“They’ve got a lot of pressure in Congress not to give money to the states,” says Martire, head of the Center for Tax and Budget Accountability.
That thinking, however, could be on a collision course with the coming outcry from states as they are about to be cut off by the federal assistance offered in last year’s stimulus plan. The state “bailout” aspect largely ends in the current budget year and will leave behind huge financial challenges in Illinois.
In each of the past two budgets, the state received more than $1 billion in federal stimulus dollars that went for general state aid to school districts, money that retained local teaching jobs and averted massive cuts to programs and staff. Barring a new stimulus program, that money is essentially exhausted in the current budget, but finances have not improved for local districts or the state.
“We’d have to see an additional $1 billion in state revenues just to break even,” says Illinois State Board of Education spokesman Matt Vanover.
Turning to Washington, D.C., and President Barack Obama’s administration isn’t the only alternative being floated.
Some lawmakers say gambling expansion should be in the mix. Last year, the Illinois Senate approved a plan that would put casinos in Chicago, Rockford, Lake County and Danville. The plan has not advanced in the House, though it remains pending. In recent years, there’s been an almost annual run at gambling expansion, regardless of the budget situation. Supporters have said such an expansion could eventually bring in more than $1 billion a year when the casinos are up and running.
“I have not changed my mind that we could easily handle a few more riverboats,” says state Rep. Lou Lang, a Skokie Democrat. “I think we can find the votes to pass a gambling bill. If there’s the desire.”
But even Lang says gambling expansion isn’t the solution. If approved, he says, it would be at least a couple of years before the state would start getting enough money to begin to put a dent in its budget problems. Casinos just don’t sprout up overnight, and Illinois needs money — lots of it — now.
Meanwhile, the political minority Republicans hope to use the economic pressures the ruling Democrats face to bring out long-sought spending reforms and an overhaul of the legislative mapmaking process.
So far, they’re largely unwilling to talk about new revenues — Capitol-speak for tax increases.
“When things are going well, no one wants to change anything,” says Patty Schuh, spokeswoman for Senate Republican leader Christine Radogno of Lemont. “So while things are extremely difficult now, we shouldn’t waste the opportunity to make changes in state government that should have been made a long time ago.”
Topping Republicans’ list of priorities are pension and Medicaid reforms, along with more employer friendly legislation aimed to lure more jobs to Illinois.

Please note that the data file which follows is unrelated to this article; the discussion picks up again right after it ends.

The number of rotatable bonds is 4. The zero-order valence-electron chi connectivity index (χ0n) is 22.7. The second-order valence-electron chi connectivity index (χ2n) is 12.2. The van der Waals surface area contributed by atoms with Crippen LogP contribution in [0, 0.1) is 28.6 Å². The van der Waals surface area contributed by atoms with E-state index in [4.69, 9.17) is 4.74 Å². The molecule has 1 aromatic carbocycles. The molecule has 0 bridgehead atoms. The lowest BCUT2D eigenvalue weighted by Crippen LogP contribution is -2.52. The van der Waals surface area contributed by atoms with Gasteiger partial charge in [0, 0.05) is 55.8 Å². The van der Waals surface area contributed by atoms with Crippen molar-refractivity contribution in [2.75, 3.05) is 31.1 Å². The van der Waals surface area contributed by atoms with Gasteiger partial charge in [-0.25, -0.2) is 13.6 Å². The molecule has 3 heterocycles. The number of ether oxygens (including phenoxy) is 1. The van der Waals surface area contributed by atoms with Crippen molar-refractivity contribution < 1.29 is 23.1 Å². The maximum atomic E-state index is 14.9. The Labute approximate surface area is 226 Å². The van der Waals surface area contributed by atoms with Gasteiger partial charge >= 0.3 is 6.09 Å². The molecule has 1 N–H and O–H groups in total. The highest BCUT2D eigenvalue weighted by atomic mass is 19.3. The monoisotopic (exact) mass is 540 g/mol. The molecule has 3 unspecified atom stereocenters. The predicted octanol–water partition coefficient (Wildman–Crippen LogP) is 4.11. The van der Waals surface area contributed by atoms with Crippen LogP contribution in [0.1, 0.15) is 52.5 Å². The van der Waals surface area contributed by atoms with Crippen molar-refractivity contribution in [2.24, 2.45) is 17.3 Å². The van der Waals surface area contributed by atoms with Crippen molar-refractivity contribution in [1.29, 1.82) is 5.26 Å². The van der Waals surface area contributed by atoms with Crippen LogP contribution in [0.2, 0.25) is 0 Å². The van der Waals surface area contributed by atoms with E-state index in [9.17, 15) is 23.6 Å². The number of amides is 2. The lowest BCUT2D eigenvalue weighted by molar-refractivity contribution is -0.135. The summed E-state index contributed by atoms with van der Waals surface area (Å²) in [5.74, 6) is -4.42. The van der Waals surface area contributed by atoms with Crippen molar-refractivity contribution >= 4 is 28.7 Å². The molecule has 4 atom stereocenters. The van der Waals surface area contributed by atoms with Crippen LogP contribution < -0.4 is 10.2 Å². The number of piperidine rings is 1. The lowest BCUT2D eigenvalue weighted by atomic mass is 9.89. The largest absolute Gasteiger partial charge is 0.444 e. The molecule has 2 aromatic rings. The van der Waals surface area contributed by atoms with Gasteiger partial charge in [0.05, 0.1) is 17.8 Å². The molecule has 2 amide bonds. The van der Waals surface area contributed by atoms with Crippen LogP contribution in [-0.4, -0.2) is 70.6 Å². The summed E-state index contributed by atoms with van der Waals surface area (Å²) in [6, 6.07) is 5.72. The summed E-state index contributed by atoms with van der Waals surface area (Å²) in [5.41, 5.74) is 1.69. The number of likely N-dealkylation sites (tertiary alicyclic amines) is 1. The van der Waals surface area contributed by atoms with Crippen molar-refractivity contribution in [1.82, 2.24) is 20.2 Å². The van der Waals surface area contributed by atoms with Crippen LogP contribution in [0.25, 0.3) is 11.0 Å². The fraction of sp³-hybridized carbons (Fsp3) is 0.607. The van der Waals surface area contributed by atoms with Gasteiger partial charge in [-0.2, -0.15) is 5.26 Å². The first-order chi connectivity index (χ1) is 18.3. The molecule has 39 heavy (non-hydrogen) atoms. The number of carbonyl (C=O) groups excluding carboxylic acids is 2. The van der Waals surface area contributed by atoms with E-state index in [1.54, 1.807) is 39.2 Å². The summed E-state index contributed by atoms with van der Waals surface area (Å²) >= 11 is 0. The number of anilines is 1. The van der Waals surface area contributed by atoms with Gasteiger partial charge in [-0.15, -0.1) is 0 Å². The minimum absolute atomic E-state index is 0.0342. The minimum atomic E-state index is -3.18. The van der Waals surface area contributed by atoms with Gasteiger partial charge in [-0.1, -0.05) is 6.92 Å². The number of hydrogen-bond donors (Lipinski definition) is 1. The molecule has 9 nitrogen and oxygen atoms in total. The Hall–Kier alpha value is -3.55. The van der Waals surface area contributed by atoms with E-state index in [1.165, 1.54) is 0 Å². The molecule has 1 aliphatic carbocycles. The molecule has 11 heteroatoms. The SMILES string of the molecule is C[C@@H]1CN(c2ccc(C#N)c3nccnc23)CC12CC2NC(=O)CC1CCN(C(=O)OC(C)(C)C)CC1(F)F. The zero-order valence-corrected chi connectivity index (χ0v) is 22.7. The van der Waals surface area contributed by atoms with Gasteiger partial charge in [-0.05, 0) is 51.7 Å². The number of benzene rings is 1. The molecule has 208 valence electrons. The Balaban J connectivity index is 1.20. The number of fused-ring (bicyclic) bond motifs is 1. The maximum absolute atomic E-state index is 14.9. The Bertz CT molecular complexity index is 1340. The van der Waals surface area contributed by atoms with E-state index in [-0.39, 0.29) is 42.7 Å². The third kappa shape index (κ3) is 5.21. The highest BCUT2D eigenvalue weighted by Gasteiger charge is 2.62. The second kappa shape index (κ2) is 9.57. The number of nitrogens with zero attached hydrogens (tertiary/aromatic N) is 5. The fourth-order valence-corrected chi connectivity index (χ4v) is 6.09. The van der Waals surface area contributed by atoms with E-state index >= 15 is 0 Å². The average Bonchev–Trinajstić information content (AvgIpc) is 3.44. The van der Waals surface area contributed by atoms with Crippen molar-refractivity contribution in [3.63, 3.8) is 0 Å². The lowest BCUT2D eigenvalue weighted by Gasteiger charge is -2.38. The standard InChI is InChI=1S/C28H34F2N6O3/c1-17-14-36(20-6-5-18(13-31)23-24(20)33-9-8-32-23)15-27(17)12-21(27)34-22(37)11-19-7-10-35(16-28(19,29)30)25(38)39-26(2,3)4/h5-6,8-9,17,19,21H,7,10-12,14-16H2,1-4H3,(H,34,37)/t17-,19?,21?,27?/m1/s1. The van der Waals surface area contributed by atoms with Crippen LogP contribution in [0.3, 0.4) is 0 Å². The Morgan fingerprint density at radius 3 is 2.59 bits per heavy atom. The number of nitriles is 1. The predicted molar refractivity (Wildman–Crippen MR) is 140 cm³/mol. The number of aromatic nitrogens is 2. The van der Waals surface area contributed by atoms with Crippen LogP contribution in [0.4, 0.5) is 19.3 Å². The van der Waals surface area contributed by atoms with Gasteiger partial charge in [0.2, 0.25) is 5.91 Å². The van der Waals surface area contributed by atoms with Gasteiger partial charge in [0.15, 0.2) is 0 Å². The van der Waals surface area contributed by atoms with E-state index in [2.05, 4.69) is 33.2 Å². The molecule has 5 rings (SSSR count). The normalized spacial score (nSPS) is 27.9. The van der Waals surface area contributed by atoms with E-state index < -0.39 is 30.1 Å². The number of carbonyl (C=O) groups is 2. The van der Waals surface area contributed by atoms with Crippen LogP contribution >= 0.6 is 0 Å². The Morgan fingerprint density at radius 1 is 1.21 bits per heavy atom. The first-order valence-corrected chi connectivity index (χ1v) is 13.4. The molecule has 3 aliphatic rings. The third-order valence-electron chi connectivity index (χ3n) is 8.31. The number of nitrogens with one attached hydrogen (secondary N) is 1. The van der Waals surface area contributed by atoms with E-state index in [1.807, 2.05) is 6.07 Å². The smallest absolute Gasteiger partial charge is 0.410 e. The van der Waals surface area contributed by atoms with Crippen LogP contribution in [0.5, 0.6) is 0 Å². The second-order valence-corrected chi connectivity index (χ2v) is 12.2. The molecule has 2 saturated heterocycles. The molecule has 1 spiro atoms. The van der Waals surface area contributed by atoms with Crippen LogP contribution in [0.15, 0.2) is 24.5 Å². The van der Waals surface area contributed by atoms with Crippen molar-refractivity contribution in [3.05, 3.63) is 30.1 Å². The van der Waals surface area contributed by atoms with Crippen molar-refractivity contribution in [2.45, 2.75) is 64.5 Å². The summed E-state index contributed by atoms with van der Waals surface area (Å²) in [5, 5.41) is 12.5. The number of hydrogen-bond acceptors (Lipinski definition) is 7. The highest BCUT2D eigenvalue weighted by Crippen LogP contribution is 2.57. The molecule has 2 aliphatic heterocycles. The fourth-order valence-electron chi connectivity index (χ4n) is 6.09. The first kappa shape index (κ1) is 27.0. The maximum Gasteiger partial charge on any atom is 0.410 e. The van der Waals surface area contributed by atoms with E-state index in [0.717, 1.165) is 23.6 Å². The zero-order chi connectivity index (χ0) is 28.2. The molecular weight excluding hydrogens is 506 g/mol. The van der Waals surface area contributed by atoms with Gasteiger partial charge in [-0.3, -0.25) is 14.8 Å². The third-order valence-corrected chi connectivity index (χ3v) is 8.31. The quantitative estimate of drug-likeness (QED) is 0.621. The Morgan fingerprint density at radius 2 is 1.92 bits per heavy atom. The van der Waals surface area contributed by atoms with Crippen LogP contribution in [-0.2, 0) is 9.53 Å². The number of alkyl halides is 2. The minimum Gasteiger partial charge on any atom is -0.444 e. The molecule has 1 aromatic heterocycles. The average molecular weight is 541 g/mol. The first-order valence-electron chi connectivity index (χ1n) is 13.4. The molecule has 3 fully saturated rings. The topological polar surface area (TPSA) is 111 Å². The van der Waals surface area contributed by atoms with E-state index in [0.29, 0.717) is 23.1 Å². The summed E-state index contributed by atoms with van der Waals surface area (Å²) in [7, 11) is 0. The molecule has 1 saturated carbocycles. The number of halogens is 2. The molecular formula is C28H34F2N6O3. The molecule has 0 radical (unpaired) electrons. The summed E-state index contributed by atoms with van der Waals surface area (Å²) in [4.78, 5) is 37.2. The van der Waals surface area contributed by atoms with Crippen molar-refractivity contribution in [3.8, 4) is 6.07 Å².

“These kinds of things have been paid lip service to, and nothing has been done,” Schuh said.
Despite the complete Democratic control of state government, the Republicans do play a crucial role. Unlike the Democratic-run Senate, the Democratic majority in the House so far has been unable to assemble the votes for a tax increase.
Political observers say Democrats fear repercussions at the voting booth and want any tax increase to have some sort of bipartisan support for political cover.
In that sense, this session could boil down to a waiting game. Republicans may try to force action on as many issues as possible before they say they’ll consider putting votes on any budget-fixing tax increase. Democrats may hold out on the belief that there are Republicans who will vote for a tax increase to preserve local health care agencies and social programs that are increasingly jeopardized by the state’s economic malaise.
“One of two things will happen,” Martire predicts. “They are either going to be ‘same as it ever was’ and pass a six-month budget and deal with it in the veto session. Or [House Republican leader Tom] Cross will cut a deal so they can do a structured roll call, so people can get out of there and focus on their campaigns. That’s really what I see.”
But if political observers see Cross and the Republicans playing a key role, the House Republican leader says it is the Democrats who should be the focus, since they are in control and have routinely excluded his GOP members from negotiations.
“I don’t know what the strategy is. It takes 60 votes to pass any bill, and the speaker has 70,” Cross says. “When he wants to pass something, he’s found the votes. When he doesn’t, he finds a multitude of excuses.
“That’s the bottom-line question: What does the speaker want?”
Meanwhile, the old problems of the budget could face at least one new wrinkle this session in the form of the expected sale of the nearly vacant, maximum-security Thomson prison to the federal government for use as a federal penitentiary. The prison could house nearly 100 detainees upon the closure of Guantanamo Bay.
The state finished construction of the nearly $120 million state-of-the-art prison in 2001, but a sinking state and national economy — ironically caused by the September 11 terrorist attacks — meant Illinois never had enough money to staff the prison. President Barack Obama’s administration in December agreed to buy the prison, with part of it to be used to house suspected terrorists.
That triggered a political firestorm, as several Republicans running for statewide office accused Quinn of threatening Illinoisans’ security by bringing terrorists to their backyards. Lawmakers are still awaiting a possible purchase price, and only recently did Quinn’s administration file the paperwork that triggered a legislative committee’s review of the plan that would close the prison as a state facility. While that review is merely advisory, it sets in motion a legal timeline that could make the prison transaction one of the first things lawmakers deal with this year.